POWDERED FLUX if using bare rods. Very little is needed, less than you might think! In some cases, none at all. Apply and clean up according to the instructions on the can.

HEAT RESISTANT SURFACE, even if your table is steel. The constant heating and cooling will eventually warp it. A sacrificial 1/4" steel plate at least 1 foot square set an inch or so above the table on some large nuts works well. When it warps, hammer it flat. Or use firebricks.

FIXTURES. Pliers, clamps, hemostats, magnets, and whatever else you can come up with to hold parts in place. TIP: Adding braze material to the part before attaching to the main piece can alleviate the need for a third hand.

WATER CONTAINER (coffee can) to cool tips before changing, or hot parts before handling.

WIRE BRUSH. Wheel type mounted on bench grinder or drill press for cleanup. Large and small hand brush for tight spots.

SPRAY SEALER. Clear enamel or lacquer. Or just let them rust...

Step 1: A Few Thoughts About Tools

Brazing rod comes 36 inches long. Cutting in half makes them easier to maneuver. Fuse the stubs to the next rod so nothing is wasted. Look closely at the rods in the photo for an example.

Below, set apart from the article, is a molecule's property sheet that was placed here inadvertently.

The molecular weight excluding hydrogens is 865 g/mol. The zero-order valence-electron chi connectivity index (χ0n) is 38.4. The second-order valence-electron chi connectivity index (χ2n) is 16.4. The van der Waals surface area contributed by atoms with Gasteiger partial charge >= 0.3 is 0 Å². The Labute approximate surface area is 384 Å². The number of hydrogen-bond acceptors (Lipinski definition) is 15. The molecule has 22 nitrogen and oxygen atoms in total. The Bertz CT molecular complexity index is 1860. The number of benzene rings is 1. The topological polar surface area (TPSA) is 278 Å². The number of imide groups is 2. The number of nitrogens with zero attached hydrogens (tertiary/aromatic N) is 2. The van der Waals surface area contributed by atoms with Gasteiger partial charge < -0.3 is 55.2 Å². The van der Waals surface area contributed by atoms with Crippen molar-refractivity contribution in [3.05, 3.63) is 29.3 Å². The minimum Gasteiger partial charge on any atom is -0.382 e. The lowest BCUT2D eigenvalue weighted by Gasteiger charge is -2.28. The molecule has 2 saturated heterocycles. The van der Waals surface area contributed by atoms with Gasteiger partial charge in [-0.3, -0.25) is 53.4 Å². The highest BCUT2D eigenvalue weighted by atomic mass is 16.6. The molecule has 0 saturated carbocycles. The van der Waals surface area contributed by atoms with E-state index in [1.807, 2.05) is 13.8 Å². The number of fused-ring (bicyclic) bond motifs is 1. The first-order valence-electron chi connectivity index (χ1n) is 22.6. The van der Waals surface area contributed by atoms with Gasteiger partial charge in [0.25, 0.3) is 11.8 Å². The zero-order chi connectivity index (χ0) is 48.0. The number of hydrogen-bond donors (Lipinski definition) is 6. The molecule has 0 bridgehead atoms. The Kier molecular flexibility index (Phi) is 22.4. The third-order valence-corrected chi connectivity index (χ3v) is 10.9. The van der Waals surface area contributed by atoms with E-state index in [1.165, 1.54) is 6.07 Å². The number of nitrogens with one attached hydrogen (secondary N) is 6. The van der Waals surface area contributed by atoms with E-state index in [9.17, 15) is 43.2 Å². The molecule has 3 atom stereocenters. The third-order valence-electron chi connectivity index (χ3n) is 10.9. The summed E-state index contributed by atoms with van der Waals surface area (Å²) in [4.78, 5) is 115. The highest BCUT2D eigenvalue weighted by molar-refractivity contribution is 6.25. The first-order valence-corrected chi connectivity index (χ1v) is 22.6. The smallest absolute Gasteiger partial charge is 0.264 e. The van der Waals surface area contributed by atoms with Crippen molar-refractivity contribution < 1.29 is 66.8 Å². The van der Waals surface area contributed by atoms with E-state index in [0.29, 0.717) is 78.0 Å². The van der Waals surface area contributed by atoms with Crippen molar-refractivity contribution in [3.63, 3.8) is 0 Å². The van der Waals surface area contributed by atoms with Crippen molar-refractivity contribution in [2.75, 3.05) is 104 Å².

The 58mm round goggles in the photo usually come with shade 5 lenses. You'll probably find these too dark. 58mm round shade 3 lenses are available, though a little hard to find. Shade 3 glasses are readily available at most welding stores. Resist the urge to use sunglasses, they are not rated for this use.

In the shop are a couple of contractor torches, a jewelers torch, a couple of lampworking torches, and a drawer filled with various gauges, tips, handles, fittings and spares. The contractor torch will work but is really too big. The jewelers torch will work but is really too small. A little rummaging in the spares drawer turned up one that was just right. For more on my current setup, see step two.

Various fixtures, pliers and positioners will come and go depending on the project. The lineman's pliers have curved extension tips welded on - these are in constant use. For more on the positioner in the photo, see step three.

Step 2: My Current Torch Setup

A very old Victor 100 handle (equivalent to the Victor Performer) that had a damaged #2 welding tip. This was in my spares drawer, no idea where it came from. After a cleanup and leak check it worked fine. Problem was , none of my tips fit this handle.

In the spirit of a maker, I made a 'universal' style tip out of the damaged #2 welding tip with parts on hand. The damaged tapered section was cut off. A 5/16" x 1/4" brass compression adapter fit perfectly.

Non-tapered mig welding tips go in the 1/4" end of the compression reducer. These have been used by the blacksmith community in shop built forges/furnaces as orifices for many years.